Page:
Honestly, I did not know what a “progressive” really was until working the videocamera for Free Speech TV at the 2011 Netroots Nation conference in Minneapolis lat month. I thought a progressive was just another name for a Democrat or a liberal. I was wrong.
It is corny to admit it but what I discovered was a worldview and mode of political action that aligned with my own belief system as a person and an anthropologist. The core concept of progressivism is progress–that culture changes through time because of the actions of vision-driven groups and individuals. Now, how much agency individuals actually have to enact cultural change is a hotly debated topic in both political and academic circles but few disagree that “a small group of thoughtful people could change the world. Indeed, it’s the only thing that ever has” as it was that activist anthropologist, Margaret Mead, who said that most famous of hummus container quotes.
Progressive philosophy is aligned with the base theory of cultural anthropology, that is: culture is not a static or conservative thing that we need to stabilize at some nostalgic and unrealistic moment but rather a dynamic process. Progressives want to direct that process towards a more inclusive future. Progressives are not hung-up on retaining or reverting to an antique sense of ethnic, gendered, or national purity. They don’t romanticize some false sense of the securities of 1950s Americana. However, as I will describe below, The American Dream as a concept was a focal point for progressives at Netroots Nation this year.
Although in the preceding years Netroots Nation events have attracted Bill Clinton, Barack Obama, Al Gore, and other stalwarts of the Democratic Party, the perspective one gets from Free Speech TV’s makeshift studio in the lobby of the conference is one in which the Democratic Party is centrist, more aligned with the corporate and Republican agenda, more beholden to Washington lobbyists, more entrenched in political melodrama than progressives who though technologically savvy, informed, and vocal are true outsiders. True there is the Congressional Progressive Caucus, with but one Senator, Bernie Sanders (VT), and 70 or so representatives, the impression of progressives from Netroots is something closer to the ground and grass than the overpasses of the Beltway. Here, real issues are addressed: economic justice, the expiration of the Bush tax cuts and the Patriot Act, resistance to corporate consolidation of the media, the elimination of all types of discrimination, the end of troop deployments to the Middle East, and healing the relationship between energy independence and ecology security. Progressives believe in labor unions and environmental justice over corporate profits; equality in free speech and education; and valuing the dignity of all human beings over corporations as human beings.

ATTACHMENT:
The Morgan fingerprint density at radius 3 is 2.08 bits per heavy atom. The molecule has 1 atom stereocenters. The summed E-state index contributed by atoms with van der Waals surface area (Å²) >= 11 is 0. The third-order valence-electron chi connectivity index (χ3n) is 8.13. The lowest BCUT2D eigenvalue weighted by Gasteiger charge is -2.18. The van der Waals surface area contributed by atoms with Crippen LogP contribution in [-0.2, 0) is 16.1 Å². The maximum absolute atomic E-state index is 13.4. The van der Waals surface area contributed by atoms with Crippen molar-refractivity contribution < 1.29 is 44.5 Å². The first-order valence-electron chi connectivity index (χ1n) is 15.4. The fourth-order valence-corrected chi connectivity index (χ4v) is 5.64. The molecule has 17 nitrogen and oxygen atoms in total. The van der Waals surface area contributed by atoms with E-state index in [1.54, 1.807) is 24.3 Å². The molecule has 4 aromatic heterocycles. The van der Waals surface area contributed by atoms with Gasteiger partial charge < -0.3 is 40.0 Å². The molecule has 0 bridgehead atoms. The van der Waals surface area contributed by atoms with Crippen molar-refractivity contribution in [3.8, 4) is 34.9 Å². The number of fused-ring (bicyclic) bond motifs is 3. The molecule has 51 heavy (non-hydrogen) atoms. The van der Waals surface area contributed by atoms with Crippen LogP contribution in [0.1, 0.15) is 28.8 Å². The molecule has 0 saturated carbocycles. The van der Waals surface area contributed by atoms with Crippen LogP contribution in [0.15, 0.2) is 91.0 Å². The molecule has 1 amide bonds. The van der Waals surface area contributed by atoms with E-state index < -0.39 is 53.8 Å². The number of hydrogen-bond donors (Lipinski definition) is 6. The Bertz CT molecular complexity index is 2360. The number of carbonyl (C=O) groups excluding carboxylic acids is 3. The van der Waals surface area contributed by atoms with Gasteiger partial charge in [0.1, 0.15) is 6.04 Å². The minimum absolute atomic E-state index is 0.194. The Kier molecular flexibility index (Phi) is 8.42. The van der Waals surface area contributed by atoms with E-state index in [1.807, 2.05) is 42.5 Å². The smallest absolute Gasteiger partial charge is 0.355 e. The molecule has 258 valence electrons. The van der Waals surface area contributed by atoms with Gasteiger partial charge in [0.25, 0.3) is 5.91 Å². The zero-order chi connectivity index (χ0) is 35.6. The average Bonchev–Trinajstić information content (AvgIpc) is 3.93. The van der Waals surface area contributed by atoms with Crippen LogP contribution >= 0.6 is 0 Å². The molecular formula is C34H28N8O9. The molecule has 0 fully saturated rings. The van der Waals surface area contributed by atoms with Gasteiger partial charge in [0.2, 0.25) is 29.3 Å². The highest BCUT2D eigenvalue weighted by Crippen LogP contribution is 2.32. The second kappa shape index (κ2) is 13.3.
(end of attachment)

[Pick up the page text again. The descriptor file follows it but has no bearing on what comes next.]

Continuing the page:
As progressives are rarely represented in Congress they are a grassroots movement, hence the “roots” of Netroots Nation. But what about the “Net”? The progressive brand “Netroots,” a conflation of internet and grassroots, describes a politically coordinated and technology-enabled public. It can be considered synonymous with the progressive blogosphere, the internet-activated public sphere. Netroots express the value of technoprogressivism—an idealization of the positive role of technology in achieving progressive political objectives that has its historic roots in 1960s computer and countercultural notions of techno-cultural change. Netroots activists believe in the power of networked technologies to bring together people in a space of reasoned, passionate public discourse that can lead to coordinated social change. Because of the element of disenfranchisement experienced by progressives, the internet and cable television outlets like Free Speech TV constitute the technological grounds for community and cultural change.